Nestlé Is Ripe for Activists Looking for Next Mondelez
Nestlé SA could be the next food company to draw interest from an activist investor after Bill Ackman targeted Mondelez International Inc.
Food and beverage companies have been popular targets for activist shareholders because of their bloated expenses and lackluster growth. Just this week, Ackman disclosed a stake in Mondelez, spurring speculation that he would seek cost cuts and potentially a sale. ConAgra Foods Inc. and Boulder Brands Inc. have also recently faced calls for shakeups.
So far, activist investors have mainly targeted U.S. food companies, but Nestlé’s underperformance could draw them to Europe. The $240 billion Swiss maker of Lean Cuisine frozen meals and KitKat bars will probably miss its long-term average sales growth target for the third time. Little changed in early Zurich trading, its stock has gained less than 1 percent this year, trailing the more than 16 percent gain in the Stoxx Europe 600 Index.
Nestlé reports first-half results on Thursday.
“What an activist could finally do is look into all of the issues which are currently prevailing,” Alain-Sebastian Oberhuber, a Zurich-based analyst at MainFirst Bank AG. “It seems at the moment that they have red flags in several places.”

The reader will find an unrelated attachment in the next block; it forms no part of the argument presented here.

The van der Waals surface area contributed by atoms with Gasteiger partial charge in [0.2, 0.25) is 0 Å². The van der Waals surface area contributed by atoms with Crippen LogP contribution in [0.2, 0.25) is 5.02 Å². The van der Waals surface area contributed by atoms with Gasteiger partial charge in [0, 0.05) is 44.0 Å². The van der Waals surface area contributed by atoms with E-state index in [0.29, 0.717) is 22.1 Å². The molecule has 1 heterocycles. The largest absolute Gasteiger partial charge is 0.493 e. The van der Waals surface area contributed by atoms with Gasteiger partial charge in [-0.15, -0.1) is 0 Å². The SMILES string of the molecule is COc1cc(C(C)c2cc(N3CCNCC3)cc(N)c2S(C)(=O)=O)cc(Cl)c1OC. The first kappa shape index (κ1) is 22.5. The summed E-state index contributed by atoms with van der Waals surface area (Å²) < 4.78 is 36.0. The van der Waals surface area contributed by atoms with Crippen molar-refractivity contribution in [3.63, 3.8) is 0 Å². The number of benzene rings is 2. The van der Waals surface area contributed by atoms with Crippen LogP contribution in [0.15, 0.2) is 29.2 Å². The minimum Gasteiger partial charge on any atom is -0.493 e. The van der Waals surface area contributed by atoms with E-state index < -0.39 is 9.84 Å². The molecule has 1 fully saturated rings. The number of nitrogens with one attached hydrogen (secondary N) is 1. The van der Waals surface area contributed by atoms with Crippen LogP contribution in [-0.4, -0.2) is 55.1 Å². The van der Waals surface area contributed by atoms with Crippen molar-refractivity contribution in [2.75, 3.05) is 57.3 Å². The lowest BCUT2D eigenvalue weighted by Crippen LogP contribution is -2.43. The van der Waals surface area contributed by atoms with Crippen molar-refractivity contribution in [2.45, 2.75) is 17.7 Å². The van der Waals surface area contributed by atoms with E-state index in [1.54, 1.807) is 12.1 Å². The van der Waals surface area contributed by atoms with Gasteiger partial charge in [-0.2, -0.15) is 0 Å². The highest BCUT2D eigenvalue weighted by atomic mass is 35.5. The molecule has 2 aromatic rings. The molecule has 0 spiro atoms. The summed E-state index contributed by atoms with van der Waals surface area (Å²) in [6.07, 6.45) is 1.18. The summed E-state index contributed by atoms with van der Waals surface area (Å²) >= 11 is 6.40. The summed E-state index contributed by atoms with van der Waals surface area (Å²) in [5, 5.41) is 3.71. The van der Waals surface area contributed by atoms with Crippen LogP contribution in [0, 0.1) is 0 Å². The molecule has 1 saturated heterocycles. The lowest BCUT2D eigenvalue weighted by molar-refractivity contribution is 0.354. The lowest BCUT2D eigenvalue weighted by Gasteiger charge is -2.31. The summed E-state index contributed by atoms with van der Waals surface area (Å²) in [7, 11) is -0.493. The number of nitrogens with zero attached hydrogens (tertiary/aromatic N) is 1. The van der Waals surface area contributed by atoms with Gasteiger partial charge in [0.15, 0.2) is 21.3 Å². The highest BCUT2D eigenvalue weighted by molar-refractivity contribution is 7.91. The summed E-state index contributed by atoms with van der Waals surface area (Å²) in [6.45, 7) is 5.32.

Nestlé is grappling with waning demand for its biscuits and peanut-milk beverages in China and a recall in India of its popular Maggi instant noodles. Its stagnant frozen-food business isn’t helping things. Shedding that division, along with the company’s 23.2 percent stake in cosmetics maker L’Oreal SA, would allow management to focus on the emerging-market challenges and its faster-growing brands.
Nestlé could add 21 billion euros ($23 billion) of cash flow through 2018 by gradually reducing its stake in L’Oreal, said Jeff Stent, an analyst at Exane BNP Paribas. The company could use that money to boost its share buyback or to make acquisitions. Nestlé already sold 8 percent of its L’Oreal holding in 2014 in what many analysts speculated was just the first step.
Another division that an activist investor could push Nestlé to sell is its skin-health business. Nestlé acquired full control of the Galderma wrinkle treatment and acne medication business from joint-venture partner L’Oreal just last year, but skincare doesn’t have a lot to do with food and beverages. Nestlé in 2010 sold its stake in eye-care company Alcon Inc. to Novartis AG for $28.3 billion.
“Then a couple of years later, they go into more or less pharma again -- which is difficult to understand,” Oberhuber of MainFirst said. “When I talk to investors, a lot of them have question marks regarding Galderma.”
Nestlé’s European domicile and large market value may prove little defense against an activist investor.
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